Lenape Trail – Lake Worth County Park – Lindenwold, Camden County, NJ
Distance: Trail miles – 0.5 miles. With the green trail and some backtrack, we did just under a mile.
Difficulty: 1 of 10
Updated: March 30, 2020
Terrain –Lake and woods
Trailheads – 39°48’15.97″N, 74°57’55.16″W A few steps down the old road from the parking lot.
Surface – dirt
Dog friendly? Yes, on leash
Stroller friendly?: Would be a tough one for strollers
Facilities? Picnic pavilion in middling shape
Directions: 1 Rosamont Ave, Lindenwold, NJ. Parking lot is on the right side at the end of the road.
Markings – Very occasional signs that are faded and hard to make out.
Parking- There is one parking lot just off of Rosamond Ave where we started our adventure.
Lake Worth was an old swimming lake, and is fondly remembered by many in our area.
While there isn’t a swimming that goes on here anymore (fishing is still popular though), Lake Worth has been bought out by Camden County, who has converted it into a nice little, and seldom visited, park. The trails here are short, you can maybe do a mile in if you explore enough, but there are some nice little surprises here for those who take the time to come visit. Instead of writing a whole new post, I’ll simply add in pictures from our further visits here, as we’ve been back three or four more times now.
Original post from 2015…
Went to check this one out to celebrate the shortest day of the year. One of the fun things about this project is discovering parks and trails that you didn’t know about. I didn’t believe it until I got there, but I’ve driven right past this park (which has a good sized sign) hundreds of times and never noticed.
Follow the gated off road down maybe a dozen steps, and the trail will split off to your left. At the top of the trail is a a really, really faded sign that maps out the trails in the park (update: sign looks great now). I couldn’t tell much from it.
I never figured out where the Rankokus Trail was supposed to be, but I imagine that we walked it, because the park just isn’t that big. Anyway, you’ll walk down the trail and, very shortly, there is a side trail to the right that leads to the picnic pavilion. Don’t take this one.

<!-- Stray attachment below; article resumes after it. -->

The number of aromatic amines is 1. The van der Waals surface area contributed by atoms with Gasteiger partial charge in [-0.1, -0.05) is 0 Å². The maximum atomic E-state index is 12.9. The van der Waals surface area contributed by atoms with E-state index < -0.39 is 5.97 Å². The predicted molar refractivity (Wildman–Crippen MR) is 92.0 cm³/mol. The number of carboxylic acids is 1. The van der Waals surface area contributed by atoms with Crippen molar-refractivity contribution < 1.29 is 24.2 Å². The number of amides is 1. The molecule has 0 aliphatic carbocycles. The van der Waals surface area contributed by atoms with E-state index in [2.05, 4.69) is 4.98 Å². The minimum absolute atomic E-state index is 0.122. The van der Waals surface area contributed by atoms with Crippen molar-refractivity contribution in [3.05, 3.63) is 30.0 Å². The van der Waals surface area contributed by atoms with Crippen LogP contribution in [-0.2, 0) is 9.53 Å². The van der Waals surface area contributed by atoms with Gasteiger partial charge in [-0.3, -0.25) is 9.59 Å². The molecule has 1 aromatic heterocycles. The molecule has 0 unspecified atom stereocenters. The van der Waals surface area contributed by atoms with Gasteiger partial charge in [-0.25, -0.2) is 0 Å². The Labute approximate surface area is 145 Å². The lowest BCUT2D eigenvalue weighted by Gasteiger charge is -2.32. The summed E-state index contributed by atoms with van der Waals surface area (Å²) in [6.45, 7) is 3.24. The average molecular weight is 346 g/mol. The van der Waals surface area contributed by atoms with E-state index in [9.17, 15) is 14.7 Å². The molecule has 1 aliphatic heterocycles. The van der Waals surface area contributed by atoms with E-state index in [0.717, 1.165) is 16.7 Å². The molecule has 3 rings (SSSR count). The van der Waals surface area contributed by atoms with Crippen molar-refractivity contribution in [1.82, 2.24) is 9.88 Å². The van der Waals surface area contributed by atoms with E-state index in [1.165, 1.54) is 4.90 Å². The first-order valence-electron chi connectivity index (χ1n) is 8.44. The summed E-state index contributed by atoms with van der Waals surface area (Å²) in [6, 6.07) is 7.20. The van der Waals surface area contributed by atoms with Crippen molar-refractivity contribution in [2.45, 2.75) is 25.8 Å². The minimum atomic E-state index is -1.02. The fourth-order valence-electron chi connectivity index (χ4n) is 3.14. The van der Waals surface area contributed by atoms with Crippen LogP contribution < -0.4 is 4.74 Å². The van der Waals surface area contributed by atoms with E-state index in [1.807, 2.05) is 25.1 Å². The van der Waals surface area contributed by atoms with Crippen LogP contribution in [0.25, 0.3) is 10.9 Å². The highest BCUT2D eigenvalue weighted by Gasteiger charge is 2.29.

Only thirty seconds later, you’ll hit the intersection for the Lenape Trail. This trail is, as far as we could tell, not blazed. Once every great while there would be a nearly unreadable sign letting you know that you were still on the Lenape Trail. This trail is a loop, but I suggest hanging a right to start.
Almost immediately, you’ll hit Lake Worth. The trail turns right and follows the lake, crossing the dam, and continuing around the lake on the other side. Stick to the edge of the water on this side, the trail will become more apparent once you get to the side closest to the road.
You’ll continue along the lake’s edge for a while, walk through a hole in an old fence (this IS the trail, although I had my doubts at the time), then drift gradually further away. When you hit an intersection, you’ll turn left and follow the trail down to the stream.
The stream is the most challenging part of the hike. It was just a little too wide to jump with The Pres, and there is no footbridge (update – there is now a bridge). Instead, we balanced along a log to cross over. For the record, The Pres went over far steadier than I did. Sometimes it’s hard to be the one who isn’t a toddler.
Shortly after this, you’ll finish your circuit of the Lenape Trail.
We poked around a bit (went to see the pavilion), but from here it would be a right turn on the trail that you came in on, which takes you back to within site of the parking lot. We did about a mile, all told.
the lake is very pretty.
no bridge over the stream, markings are poor